Investment decisions before Disinvestment and Investment requirement from the private participants post disinvestment. The government has used these proceeds to offset the shortfalls in revenue receipts and thus reduce the fiscal deficit which it was required to do as a part of the IMF stabilization programme. management of Public Enterprises Debt. Recent Investments in IPO Ennore Port is mulling to raise funds from the market for the Rs 1. categorizing the Social Assets and economic assets of the PSU’s. besides deepening of approach channel to 20 metres for handling capesize bulk carriers.The present policy has deprived the government of future yield from these enterprises. The proposed projects include building rail and road connectivity. probable environmental concerns. It is in this context that the country's only corporate port entity is proposing to float initial public offer ( IPO )) for the funds. However. The correct policy would have been to allow the public sector themselves to use the resources they generate via this programme.600-crore capital expenditure programme it envisaged for the next five years. political and legal issues such as Debate on the Sale Profitable vs. the port being a mini-ratna. This would have helped them to revitalize and expand their activities .The entire manner in which the proceeds from the disinvestments have been used is also being debated. debate on the sale of Large or Small Firms. Unprofitable Enterprises. The disinvestments of governments proceeds in profitable public sector enterprises and using the proceeds for current consumption needs amounts to frittering away of valuable public assets. DIS ADVANTAGES OF DISINVESTMENT POLICY • • • • • • • • • • • Poor performance of disinvestment in India Poor Management Lack of environment creation Delay tactics Selfish interests Some PSUs were not worth (Bharat Leather Corporation. can not expect to receive any financial support from the government towards the expansion. Scooters India Ltd) Unproductive use of disinvestment proceeds Disinvestment and Unemployment Profit hungry private sector Lower value of realization Privatization leads to concentration of wealth CONCLUSION The debate and the case study indicates that there are many complicated economic. The port has two shareholders: .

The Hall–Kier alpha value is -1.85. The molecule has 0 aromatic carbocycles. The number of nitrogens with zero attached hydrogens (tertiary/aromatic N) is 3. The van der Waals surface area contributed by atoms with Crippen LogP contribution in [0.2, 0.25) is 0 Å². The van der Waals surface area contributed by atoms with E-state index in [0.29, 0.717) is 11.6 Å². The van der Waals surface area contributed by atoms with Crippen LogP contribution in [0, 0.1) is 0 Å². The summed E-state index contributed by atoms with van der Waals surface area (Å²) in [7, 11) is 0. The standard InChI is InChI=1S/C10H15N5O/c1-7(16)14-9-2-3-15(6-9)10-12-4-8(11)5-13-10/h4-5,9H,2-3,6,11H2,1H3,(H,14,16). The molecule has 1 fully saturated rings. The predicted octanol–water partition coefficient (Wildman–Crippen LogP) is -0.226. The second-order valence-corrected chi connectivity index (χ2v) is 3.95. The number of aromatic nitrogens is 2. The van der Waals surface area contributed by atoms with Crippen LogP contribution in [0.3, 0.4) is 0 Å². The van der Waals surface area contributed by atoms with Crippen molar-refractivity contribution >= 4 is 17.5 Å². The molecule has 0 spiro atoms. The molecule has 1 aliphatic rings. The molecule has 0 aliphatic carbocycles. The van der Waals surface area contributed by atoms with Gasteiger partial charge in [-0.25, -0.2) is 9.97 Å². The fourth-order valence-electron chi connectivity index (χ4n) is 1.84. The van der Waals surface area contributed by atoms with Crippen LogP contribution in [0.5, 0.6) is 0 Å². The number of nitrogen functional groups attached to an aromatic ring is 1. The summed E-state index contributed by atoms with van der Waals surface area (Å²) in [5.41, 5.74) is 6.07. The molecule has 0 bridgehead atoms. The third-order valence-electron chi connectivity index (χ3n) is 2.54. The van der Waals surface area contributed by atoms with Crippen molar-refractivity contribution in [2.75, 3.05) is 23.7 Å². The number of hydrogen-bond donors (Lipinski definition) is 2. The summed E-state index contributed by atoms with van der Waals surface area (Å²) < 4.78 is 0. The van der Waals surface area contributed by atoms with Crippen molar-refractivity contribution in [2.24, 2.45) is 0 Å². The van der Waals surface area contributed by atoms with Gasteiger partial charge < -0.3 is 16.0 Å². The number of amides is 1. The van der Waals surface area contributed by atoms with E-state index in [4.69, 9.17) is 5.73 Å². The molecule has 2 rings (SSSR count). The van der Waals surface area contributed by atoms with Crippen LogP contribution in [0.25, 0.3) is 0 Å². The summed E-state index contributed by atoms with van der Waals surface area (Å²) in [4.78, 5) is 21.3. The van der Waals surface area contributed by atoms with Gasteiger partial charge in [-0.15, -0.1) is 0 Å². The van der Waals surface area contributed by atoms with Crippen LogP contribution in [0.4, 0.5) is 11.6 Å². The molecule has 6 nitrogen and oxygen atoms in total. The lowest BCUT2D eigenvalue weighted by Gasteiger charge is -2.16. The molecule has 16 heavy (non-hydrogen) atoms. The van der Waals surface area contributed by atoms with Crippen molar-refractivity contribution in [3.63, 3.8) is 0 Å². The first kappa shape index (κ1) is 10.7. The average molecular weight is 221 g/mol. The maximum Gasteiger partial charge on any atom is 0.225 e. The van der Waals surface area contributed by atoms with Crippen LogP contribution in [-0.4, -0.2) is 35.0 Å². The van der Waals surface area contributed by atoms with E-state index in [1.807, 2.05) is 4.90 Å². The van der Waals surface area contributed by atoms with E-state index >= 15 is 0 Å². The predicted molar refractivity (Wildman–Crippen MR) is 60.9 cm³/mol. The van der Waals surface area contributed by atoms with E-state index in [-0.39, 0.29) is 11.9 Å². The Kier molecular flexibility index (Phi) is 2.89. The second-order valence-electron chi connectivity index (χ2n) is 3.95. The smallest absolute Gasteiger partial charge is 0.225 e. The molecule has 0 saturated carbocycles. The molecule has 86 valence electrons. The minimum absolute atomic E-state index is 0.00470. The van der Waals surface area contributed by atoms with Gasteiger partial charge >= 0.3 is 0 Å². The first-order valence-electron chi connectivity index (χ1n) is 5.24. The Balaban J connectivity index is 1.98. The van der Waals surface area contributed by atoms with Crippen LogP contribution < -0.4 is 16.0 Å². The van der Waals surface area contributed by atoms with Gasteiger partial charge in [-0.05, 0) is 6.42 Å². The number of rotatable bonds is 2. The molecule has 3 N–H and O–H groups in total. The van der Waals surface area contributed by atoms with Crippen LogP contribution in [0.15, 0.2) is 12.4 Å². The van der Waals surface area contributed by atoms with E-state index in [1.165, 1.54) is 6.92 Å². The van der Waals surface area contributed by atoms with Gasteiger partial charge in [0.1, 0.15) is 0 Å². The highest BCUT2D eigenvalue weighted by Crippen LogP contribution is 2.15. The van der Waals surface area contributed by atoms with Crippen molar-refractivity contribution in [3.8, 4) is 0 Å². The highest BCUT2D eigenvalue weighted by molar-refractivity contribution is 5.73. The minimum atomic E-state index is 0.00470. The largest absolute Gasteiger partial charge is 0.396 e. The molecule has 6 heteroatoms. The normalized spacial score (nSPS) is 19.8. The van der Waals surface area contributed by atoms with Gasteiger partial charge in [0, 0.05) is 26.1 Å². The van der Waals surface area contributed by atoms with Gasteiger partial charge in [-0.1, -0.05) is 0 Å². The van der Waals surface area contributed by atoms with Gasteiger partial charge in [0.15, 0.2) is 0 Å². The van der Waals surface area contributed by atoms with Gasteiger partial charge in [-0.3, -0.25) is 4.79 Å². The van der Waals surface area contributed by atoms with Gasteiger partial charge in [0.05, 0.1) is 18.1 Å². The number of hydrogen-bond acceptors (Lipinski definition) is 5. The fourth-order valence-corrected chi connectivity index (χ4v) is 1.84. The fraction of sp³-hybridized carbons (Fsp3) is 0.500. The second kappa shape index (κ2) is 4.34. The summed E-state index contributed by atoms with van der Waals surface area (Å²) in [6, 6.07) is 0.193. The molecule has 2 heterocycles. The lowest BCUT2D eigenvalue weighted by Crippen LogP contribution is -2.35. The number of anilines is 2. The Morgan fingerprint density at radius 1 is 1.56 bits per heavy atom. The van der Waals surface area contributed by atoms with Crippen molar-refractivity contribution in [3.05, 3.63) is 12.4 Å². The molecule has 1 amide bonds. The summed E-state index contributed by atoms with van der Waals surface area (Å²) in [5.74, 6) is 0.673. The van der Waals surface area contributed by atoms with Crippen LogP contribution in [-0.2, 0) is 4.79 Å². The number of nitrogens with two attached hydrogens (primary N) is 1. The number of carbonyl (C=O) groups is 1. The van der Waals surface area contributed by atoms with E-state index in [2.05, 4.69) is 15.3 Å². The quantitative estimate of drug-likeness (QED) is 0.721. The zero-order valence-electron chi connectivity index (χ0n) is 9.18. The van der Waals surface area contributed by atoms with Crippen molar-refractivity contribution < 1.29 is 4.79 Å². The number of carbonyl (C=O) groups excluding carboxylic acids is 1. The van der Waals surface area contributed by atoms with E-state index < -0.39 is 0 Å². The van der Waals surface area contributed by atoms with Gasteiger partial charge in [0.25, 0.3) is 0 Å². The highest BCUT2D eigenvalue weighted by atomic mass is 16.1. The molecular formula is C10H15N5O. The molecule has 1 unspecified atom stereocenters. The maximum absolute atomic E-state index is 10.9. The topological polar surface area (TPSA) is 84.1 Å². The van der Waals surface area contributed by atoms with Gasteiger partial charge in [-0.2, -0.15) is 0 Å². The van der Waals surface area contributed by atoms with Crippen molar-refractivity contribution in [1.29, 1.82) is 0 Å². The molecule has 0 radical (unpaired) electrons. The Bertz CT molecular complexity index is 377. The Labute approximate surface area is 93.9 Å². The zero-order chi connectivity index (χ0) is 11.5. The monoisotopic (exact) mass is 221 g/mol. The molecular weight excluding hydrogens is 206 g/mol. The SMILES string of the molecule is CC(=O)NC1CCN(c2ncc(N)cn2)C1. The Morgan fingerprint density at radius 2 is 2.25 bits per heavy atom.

5 billion on last day. the Centre last week decided to sell 10% of its equity in Shipping Corporation of India through a follow-on public offer. according to sources. 11 Aug. The initial public offer (IPO) of India's largest coal producing company Coal India (CIL) has seen huge response from investors and has received bids for more than USD 53 billion worth of equity shares as against issue size of USD 3. Though in the initial stages yet. the Cabinet Committee on Economic Affairs will take the final decision. the port is expected to submit a plan before the ministry can take a call.7 times). the issue would be in line with the disinvestment policy of the government.4 billion. With the ministry of shipping planning to corporatise more ports within its control.31 times while employees' portion was subscribed just 0. 2010 The government is now looking to add MMTC and Shipping Corporation of India to its disinvestment list. Accordingly. respectively. the Disinvestment Department in finance ministry will take a view. including major contribution from qualified institutional buyers (QIBs) followed by non-institutional investors (NIIs) and retail investors.Centre (68%) and Chennai Port Trust (32%) and with issuance of share. raising the possibility of the proceeds crossing the .28 times. the shareholding of the Centre could fall from its current level. For the reserved portion of QIBs (which closed on Wednesday and was subscribed 24. For example. According to port analysts. if the float materialises. in which the company will also issue fresh shares. the way this first corporate entity performs will help shape the future course of India's 12 major ports. foreign institutional investors put in bids for USD 27. Once the ministry agrees.000 crore through disinvestment. (USD 1 = Rs 44) The reserved portion of non-institutional investors was subscribed 25. Accordingly. the Centre has approved Steel Authority of India and Coal India to go for public offer of shares as it seeks to raise Rs 40. Similarly. the government is seen diluting its stake in various undertakings.1 times.5 billion worth of equity shares followed by domestic financial institutions and mutual funds with USD 10 billion and USD 1. The issue has been subscribed more than 15. Institutional investors have gone all out for Coal India with the IPO getting highest-ever demand received by an Indian issue.4 times and retail 2.